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  • Liked Anna Obukhova
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    The SCRUM and the willpower: how neuroscience can boost your productivity

    Anna Obukhova
    Anna Obukhova
    schedule 3 years ago
    Sold Out!
    45 mins
    Talk
    Intermediate

    Willpower is the force that is between the brain activity (I want to do this or I need to do this) and the action itself (start coding). If there is not enough willpower, people find it difficult to start any activity (especially that involves
    decision making).


    What is the standard approach when you feel tired and find it difficult to concentrate? Take some coffee (but latest research shows that coffee depletes the brain activity, even when body has more energy), take some sweets (but sugar ends quickly and gives even more exhaustion to the body)? These widely used strategies generally do not work, and in long-term even add harm to the body and brain.


    The willpower is not endless (so-called muscle theory of willpower), it can be saved, it can be trained, there are approaches how to keep the willpower level high. To keep the willpower (and thus, productivity) on the high level, people should know and use different approaches that lay in the field on the social and cognitive science.


    There are a lot of evidences that SCRUM improves the developer’s productivity in terms of speed of development, code quality, and accuracy of design. Unfortunately mainly all recommendations from SCRUM coaches look like “believe me, if you do this, you will have better velocity”. Yes, it works. But why does it work?


    Sometimes SCRUM does not give such great results even when main elements are in place. The question “Why” and “What makes the difference” is here again.


    I will describe the model of relationship between the willpower related brain metabolism on very low level (specific amino acid cycle) and the SCRUM practices. I can prove that SCRUM addresses the productivity of the people’s brain using 3 different flows simultaneously. There are several tips that make these productivity flows working or not. You can make Agile productive, you can have non-productive Agile. I will show you where the difference is.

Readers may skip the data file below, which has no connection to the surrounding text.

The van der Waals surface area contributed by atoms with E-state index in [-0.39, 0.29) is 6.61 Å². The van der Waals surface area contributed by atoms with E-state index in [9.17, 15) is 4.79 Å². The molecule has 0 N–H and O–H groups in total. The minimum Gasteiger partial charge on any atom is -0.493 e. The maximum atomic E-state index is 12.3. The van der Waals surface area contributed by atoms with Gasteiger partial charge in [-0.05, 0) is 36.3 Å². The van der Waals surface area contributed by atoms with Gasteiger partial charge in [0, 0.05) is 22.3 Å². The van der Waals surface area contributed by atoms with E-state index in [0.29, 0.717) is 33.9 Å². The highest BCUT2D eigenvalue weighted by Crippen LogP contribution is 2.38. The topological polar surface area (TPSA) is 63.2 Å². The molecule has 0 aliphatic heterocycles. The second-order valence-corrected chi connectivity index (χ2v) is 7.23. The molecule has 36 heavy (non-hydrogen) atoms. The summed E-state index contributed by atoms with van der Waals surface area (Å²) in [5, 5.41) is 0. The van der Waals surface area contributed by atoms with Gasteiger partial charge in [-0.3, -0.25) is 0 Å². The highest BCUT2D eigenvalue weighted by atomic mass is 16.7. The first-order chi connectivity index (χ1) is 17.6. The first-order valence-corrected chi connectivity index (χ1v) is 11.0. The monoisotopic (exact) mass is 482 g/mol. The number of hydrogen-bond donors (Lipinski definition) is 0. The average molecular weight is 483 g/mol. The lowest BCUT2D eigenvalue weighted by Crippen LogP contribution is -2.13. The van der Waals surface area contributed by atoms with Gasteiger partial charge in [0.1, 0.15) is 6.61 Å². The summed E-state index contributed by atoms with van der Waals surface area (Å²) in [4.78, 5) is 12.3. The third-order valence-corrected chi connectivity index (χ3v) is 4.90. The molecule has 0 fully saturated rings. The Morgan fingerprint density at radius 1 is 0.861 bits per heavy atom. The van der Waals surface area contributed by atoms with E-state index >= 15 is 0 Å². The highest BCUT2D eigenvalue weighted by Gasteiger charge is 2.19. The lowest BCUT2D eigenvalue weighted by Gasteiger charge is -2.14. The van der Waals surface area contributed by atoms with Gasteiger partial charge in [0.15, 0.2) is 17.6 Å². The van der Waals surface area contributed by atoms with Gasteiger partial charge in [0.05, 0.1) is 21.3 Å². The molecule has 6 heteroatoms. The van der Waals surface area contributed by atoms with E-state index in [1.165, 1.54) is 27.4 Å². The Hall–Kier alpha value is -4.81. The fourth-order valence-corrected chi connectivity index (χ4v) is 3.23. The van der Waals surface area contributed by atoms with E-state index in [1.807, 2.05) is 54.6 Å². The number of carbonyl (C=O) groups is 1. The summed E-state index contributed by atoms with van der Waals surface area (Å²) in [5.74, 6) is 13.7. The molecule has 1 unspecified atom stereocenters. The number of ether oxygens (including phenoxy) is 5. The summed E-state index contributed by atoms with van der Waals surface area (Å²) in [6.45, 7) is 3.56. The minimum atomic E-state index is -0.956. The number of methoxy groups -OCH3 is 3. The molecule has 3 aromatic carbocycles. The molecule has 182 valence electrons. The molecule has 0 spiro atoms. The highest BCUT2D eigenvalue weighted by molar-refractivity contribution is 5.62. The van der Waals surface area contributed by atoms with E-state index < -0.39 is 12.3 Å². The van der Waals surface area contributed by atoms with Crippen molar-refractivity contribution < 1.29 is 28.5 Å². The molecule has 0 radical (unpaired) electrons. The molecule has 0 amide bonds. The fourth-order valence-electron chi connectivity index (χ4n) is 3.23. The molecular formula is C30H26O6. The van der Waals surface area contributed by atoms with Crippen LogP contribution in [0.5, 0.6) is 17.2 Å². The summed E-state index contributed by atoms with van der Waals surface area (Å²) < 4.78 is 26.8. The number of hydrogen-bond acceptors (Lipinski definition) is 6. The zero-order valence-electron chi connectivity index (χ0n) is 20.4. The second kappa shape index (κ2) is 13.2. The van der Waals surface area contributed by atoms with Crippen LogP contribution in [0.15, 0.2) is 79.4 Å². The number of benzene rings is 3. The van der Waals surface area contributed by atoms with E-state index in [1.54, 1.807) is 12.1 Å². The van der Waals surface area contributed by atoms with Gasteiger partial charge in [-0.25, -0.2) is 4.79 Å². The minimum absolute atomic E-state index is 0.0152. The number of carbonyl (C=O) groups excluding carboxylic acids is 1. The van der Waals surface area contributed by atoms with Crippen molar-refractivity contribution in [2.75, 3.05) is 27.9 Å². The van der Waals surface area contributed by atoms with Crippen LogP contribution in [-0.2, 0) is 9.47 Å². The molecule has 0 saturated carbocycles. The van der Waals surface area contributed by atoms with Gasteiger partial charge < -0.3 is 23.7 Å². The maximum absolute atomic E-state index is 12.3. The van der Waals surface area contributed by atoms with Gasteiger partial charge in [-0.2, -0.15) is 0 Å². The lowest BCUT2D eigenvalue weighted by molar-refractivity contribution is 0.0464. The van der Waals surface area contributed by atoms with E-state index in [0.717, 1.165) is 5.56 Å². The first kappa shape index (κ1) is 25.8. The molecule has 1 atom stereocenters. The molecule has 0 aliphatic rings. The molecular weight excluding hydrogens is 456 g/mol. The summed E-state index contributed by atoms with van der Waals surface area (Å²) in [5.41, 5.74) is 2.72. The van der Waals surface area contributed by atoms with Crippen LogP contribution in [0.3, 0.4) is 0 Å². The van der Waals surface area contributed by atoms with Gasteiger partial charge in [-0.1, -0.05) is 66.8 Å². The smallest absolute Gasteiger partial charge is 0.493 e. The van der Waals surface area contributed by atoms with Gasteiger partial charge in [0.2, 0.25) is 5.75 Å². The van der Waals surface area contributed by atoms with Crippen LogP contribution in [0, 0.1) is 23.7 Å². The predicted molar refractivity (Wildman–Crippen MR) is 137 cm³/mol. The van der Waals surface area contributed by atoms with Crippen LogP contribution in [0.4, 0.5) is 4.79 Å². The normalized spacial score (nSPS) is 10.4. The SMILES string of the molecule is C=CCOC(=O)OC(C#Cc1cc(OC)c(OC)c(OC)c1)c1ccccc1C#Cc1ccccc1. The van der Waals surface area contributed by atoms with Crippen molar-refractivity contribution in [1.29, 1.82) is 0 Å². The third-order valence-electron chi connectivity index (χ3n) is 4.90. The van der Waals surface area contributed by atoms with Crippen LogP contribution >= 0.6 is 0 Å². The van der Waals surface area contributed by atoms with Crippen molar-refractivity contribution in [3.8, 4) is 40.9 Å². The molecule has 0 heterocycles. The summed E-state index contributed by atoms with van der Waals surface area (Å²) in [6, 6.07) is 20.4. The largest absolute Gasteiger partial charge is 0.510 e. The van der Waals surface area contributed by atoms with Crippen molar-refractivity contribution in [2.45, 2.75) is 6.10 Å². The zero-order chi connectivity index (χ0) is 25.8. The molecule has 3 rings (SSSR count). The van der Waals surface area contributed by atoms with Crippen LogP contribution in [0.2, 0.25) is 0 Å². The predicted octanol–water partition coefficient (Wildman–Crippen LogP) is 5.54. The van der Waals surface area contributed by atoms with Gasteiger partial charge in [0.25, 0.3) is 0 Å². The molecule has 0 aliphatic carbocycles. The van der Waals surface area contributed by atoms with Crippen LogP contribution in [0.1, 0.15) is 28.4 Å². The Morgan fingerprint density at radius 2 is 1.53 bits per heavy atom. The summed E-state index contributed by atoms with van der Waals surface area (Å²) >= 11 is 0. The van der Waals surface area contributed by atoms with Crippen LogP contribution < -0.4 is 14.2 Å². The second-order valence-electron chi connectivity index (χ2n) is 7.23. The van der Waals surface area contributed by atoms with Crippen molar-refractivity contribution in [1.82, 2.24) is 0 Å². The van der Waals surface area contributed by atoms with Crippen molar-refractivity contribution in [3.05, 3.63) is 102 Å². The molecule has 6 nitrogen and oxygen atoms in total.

Overall there are 10 productivity tips that can be put into 3 flows.


    As the outcome of this session, Agile coaches, and all people who can change the process (in fact that is any team member) will review their SCRUM: does the way they have it improve the productivity or they are losing all the power? The changes are cheap, the outcome can be huge.

  • Michael O'Reilly
    Michael O'Reilly
    schedule 3 years ago
    Sold Out!
    45 mins
    Demonstration
    Intermediate

    Test Requirement Driven Development(TREDD) places a renewed emphasis on quality and accountability, and provides the insight to allow your product development and management teams to make the necessary changes in order to produce outstanding quality products on schedule, in a cost-efficient and highly collaborative manner.

    What separates TREDD from other development methodologies like TDD (test driven development), ATDD (acceptance test drive development), or BDD (behavior driven development), is the status of the test requirement when the product development lifecycle concludes.

    Test Requirement status is the breakthrough element that allows test requirement to provide an objective measurement to the quality of the product development team, so that adjustments can be made for subsequent product development iterations that will ensure quality improves, as well as increase the effectiveness of the product development team.

    Come and learn how your TREDD will catalyze your SCRUM team toward greater capabilities, quality, accountability, and satisfaction!